I’m not used to this, sentences, whole milk thoughts with subject and predicate. So much has been nonpredicated lately. It’s like standing in quicksand that only sucks slowly. I do little things—sitting stoop-side in sunshine; long runs; give blood; those chocolate croissants at the corner café: little temporary highs, like your skin on mine on a Sunday evening, before the rainy lonesomeness of Monday comes, or the fight we’ll have that night. You’ll tell me you can’t do this, to get the fuck out, and I can feel the quicksand sucking faster. I only asked. I only wanted reassurance: re-assurance—the assuring has to be done over and over, you see, to wash out the hurt, the long wounds I let you leave. There is a yellowed bruise in the cubital crease of my left elbow, puncture wounds from the needle, still. The vein, it never really closes.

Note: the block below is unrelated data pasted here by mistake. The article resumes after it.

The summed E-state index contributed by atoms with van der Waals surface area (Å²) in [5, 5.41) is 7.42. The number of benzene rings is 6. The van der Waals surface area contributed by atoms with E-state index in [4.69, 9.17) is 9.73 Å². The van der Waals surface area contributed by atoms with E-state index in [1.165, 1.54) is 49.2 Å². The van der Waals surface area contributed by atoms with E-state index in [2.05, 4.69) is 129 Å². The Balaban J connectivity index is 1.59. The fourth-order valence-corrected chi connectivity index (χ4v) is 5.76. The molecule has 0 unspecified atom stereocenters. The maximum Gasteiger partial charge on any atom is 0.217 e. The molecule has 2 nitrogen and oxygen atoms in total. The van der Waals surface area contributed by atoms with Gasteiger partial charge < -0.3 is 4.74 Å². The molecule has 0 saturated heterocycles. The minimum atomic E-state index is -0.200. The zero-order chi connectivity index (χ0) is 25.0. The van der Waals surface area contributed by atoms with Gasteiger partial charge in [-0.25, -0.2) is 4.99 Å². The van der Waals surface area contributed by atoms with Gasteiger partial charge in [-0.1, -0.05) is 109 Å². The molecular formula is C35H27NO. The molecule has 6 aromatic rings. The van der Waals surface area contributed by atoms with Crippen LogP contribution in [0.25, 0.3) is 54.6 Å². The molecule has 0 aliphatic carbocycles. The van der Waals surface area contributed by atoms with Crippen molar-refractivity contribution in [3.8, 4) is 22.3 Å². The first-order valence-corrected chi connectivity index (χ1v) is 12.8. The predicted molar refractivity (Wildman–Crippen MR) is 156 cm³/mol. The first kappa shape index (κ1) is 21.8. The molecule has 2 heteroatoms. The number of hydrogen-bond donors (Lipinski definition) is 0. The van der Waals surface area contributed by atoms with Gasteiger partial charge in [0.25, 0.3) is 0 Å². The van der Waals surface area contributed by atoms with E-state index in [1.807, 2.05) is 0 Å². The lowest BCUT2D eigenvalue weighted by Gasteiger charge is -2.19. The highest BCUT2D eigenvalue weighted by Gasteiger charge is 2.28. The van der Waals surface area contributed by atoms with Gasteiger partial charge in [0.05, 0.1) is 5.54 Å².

Poet and professional muse Joanna Suzanne Lee has never formally studied writing of any sort, though she earned her MD from the Medical College of Virginia in 2007 and a further MS in Applied Science from the College of William and Mary in 2010. Her second full-length book of poetry, "the river and the dead," is forthcoming in 2015 from unboundCONTENT. Under the big bright umbrella of “River City Poets,” Joanna coordinates poetry readings & events from Shockoe Slip to South of the James and writes semi-regularly at the-tenth-muse.com.